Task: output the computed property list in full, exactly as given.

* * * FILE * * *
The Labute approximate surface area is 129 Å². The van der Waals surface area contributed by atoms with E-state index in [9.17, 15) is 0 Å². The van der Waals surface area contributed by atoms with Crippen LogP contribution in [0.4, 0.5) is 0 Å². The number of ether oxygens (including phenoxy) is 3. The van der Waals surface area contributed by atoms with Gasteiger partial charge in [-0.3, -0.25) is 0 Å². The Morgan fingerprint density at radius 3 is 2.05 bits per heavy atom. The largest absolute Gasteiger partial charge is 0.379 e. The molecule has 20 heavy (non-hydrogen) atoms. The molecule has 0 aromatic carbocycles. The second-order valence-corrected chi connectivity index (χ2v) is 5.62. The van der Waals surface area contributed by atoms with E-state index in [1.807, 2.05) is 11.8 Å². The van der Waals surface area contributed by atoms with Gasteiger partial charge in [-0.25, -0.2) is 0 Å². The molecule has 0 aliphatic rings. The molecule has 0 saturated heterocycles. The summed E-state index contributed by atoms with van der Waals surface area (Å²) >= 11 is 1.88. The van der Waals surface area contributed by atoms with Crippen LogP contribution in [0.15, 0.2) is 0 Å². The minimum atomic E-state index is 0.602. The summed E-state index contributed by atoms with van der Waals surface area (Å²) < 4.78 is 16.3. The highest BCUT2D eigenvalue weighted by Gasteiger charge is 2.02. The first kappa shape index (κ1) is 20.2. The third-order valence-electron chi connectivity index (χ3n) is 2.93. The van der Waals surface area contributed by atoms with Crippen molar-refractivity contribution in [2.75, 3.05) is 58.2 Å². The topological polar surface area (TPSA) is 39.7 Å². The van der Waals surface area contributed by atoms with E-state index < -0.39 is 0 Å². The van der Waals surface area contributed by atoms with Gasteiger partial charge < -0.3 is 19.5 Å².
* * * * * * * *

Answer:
The Labute approximate surface area is 129 Å². The van der Waals surface area contributed by atoms with E-state index in [9.17, 15) is 0 Å². The van der Waals surface area contributed by atoms with Crippen LogP contribution in [0.4, 0.5) is 0 Å². The number of ether oxygens (including phenoxy) is 3. The van der Waals surface area contributed by atoms with Gasteiger partial charge in [-0.3, -0.25) is 0 Å². The Morgan fingerprint density at radius 3 is 2.05 bits per heavy atom. The largest absolute Gasteiger partial charge is 0.379 e. The molecule has 20 heavy (non-hydrogen) atoms. The molecule has 0 aromatic carbocycles. The second-order valence-corrected chi connectivity index (χ2v) is 5.62. The van der Waals surface area contributed by atoms with E-state index in [1.807, 2.05) is 11.8 Å². The van der Waals surface area contributed by atoms with Gasteiger partial charge in [-0.25, -0.2) is 0 Å². The molecule has 0 aliphatic rings. The molecule has 0 saturated heterocycles. The summed E-state index contributed by atoms with van der Waals surface area (Å²) >= 11 is 1.88. The van der Waals surface area contributed by atoms with Crippen LogP contribution in [0.15, 0.2) is 0 Å². The minimum atomic E-state index is 0.602. The summed E-state index contributed by atoms with van der Waals surface area (Å²) < 4.78 is 16.3. The highest BCUT2D eigenvalue weighted by Gasteiger charge is 2.02. The first kappa shape index (κ1) is 20.2. The third-order valence-electron chi connectivity index (χ3n) is 2.93. The van der Waals surface area contributed by atoms with Crippen molar-refractivity contribution in [2.75, 3.05) is 58.2 Å². The topological polar surface area (TPSA) is 39.7 Å². The van der Waals surface area contributed by atoms with E-state index < -0.39 is 0 Å². The van der Waals surface area contributed by atoms with Gasteiger partial charge < -0.3 is 19.5 Å².